To take but one example: appeal to the imago Dei in (1) is distressing to me. Since when has the image of God ensured us ‘inherent rights of equal dignity and life’? If anything, I thought the imago Dei, set in the context of the creation story, showed just how much life was a gift, and so not a right.

And yet the drafters of the MD show no regard whatsoever for the historically variegated interpretations of what the imago Dei teaches us Christians. Instead their appeal is to human rights language, in complete neglect over how human rights (as a concept) puts the challenge to Christian theological tradition in the most striking way. Do Christians have nothing to say to this dubious concept? Do we not have two millennia of tradition based in natural right, which has emphasised the very good moral question, not ‘what are my rights’ but rather ‘what is right’? Don't we want to start there?

In this vein, I fail to understand why the MD has the unflinching support of American Christian leaders whom I respect. Justin Taylor says it is a ‘well-reasoned natural law rationale’ – is it? No not quite. It is not natural law, but new natural law. The kind of natural law advocated by people like Robert P. George and John Finnis – a version of natural law that does not find the law grounded in nature extra nos, but in the human person. Taylor may very well believe this is a far superior natural law theory to that espoused by the majority of Christian thinkers (not to mention classical, scholastic, Reformation and even some early modern thinkers, Christian or not) throughout history, including many today. But well, can you say as much? Should we not address why the Christian tradition thought (and to a large extent, still thinks) differently? Or justify why the MD is all too conveniently and worryingly wedded to the political philosophy of that remorseless, incorrigible late-modern experiment, the United States of America?

Then there is the response, voiced by other evangelicals like Chailles and John MacArthur, which shows reservation for this joint statement on the basis of the Gospel – i.e. Catholic and Orthodox Christians do not have the Gospel right, so how could we in good conscience sign MD? Frankly I’m just befuddled as to why this matters – American evangelicals seem so very eager to enlist Catholic support in their moral majority campaigns. When someone tries to justify on paper why they agree, however, it becomes clear that no one really can say. Is it for political expediency that we rally the votes of those who don’t have the ‘Gospel’ like we do? That’s dubious enough, but let me press things further: what, I should like to know, would this group of dissenting evangelicals change about the MD? My fear is not much. For to critique this document requires that they demonstrate historical debt to the Western and mostly Catholic theological tradition, which for good or ill is the solitary mother of our now-gone-prodigal Western political philosophy. But the very American MD just does not promote such critical reflection. It does not help us Americans see what might be wrong with the way late-modern liberalism, i.e. America and its First Amendment, defines morality in terms of rights.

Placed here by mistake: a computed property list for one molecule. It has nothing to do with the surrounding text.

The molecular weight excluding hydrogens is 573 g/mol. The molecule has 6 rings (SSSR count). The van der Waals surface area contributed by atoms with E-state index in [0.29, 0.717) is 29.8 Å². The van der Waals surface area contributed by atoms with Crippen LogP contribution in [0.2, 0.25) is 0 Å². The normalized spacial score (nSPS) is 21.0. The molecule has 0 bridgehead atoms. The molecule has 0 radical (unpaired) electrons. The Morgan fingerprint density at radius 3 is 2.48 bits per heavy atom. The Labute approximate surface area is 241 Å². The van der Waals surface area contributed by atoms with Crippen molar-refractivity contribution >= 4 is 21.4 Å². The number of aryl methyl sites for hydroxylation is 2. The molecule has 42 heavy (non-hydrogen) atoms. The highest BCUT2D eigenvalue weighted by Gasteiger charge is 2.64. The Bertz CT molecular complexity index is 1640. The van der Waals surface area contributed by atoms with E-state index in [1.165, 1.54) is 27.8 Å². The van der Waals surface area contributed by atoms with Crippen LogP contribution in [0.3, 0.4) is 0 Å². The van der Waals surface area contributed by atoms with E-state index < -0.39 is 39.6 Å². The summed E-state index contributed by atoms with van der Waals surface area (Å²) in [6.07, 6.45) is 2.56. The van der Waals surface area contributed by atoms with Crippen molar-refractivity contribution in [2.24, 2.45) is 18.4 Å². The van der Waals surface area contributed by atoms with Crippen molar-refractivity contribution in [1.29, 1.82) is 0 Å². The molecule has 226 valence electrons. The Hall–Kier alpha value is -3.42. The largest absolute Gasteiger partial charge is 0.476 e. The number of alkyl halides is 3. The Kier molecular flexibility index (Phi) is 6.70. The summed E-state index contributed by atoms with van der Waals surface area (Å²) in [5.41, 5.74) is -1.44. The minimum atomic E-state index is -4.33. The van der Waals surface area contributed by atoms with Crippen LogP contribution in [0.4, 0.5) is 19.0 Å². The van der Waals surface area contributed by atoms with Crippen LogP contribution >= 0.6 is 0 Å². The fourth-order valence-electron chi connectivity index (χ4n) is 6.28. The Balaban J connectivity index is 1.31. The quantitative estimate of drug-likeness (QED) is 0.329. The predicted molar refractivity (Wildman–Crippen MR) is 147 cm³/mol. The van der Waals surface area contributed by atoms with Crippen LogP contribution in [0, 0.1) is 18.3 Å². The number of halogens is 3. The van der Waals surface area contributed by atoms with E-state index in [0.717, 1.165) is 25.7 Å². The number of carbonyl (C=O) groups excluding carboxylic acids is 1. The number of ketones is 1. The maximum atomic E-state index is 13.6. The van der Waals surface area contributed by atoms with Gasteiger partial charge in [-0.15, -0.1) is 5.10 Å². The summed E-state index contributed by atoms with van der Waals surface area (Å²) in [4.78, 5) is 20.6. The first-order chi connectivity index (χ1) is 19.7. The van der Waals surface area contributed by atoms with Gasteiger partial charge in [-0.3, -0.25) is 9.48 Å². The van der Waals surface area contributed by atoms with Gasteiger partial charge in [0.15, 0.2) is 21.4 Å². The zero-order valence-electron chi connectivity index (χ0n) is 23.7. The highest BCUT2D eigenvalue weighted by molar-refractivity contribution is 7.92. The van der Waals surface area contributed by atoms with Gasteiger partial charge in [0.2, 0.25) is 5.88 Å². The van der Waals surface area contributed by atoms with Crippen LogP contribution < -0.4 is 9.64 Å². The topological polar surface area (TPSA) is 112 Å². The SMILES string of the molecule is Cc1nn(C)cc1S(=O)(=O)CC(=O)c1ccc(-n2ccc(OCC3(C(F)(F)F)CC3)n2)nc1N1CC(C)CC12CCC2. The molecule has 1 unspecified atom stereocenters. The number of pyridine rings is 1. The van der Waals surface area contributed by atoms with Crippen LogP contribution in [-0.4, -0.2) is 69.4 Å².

The third response is to those like Halden, who vigorously critiques the MD on the basis of its pursuit of cultural hegemony. Halden is very Hauerwasian in his position, and for this I am very satisfied. It is a political message that needs to be heard, but I worry is not being heard, in churches and in small groups across the American evangelical spectrum. What I do not find appealing about Halden’s position, however, is that it fails to help us think about America within the wider context of modernity and the world. What would happen if American Christians saw America for what it was? That it directly opposed the Western political theological traditions of an older Europe? That it implies a history of progress that treats democracy as the sine qua non of any good political theory, without which the ancients (with their foolish kings and hierarchies) could not sustain a reasonable and thus (for today) politically relevant discussion? The cultural hegemony button is a good one to press in criticising the Church. But is it the only button? Should we not also press the political factors that in many ways force Christian political participation to operate in this way? It seems to me, in fact, that the MD is doing exactly what Charles Taylor advocates faith communities do in this rabid modern political climate – and did not Hauerwas enthusiastically endorse Taylor's thesis, after all?

All this I submit with some reservation, of course. Following Thanksgiving it may seem a bit unkind that I should sound so un-American and raise so many problems with those older and likely wiser than myself. The question invariably turns to this: how should Christians in America act politically? I confess I have no real good answers. But this does not in any way mean that Christians in America should capitulate to the prevailing political lingo in an effort to express themselves, in an effort to be culturally relevant. But what did others think? Did the MD rub anyone else the wrong way? Am I way off in where it offended?

Sunday, November 29, 2009

Two Kinds of Popularity

Tim Keller, drawing from a letter from Calvin to a hot-tempered preacher friend, has some good wisdom for preachers (and really, for every Christian), on what kind of popularity is good to seek, and what is vainglorious: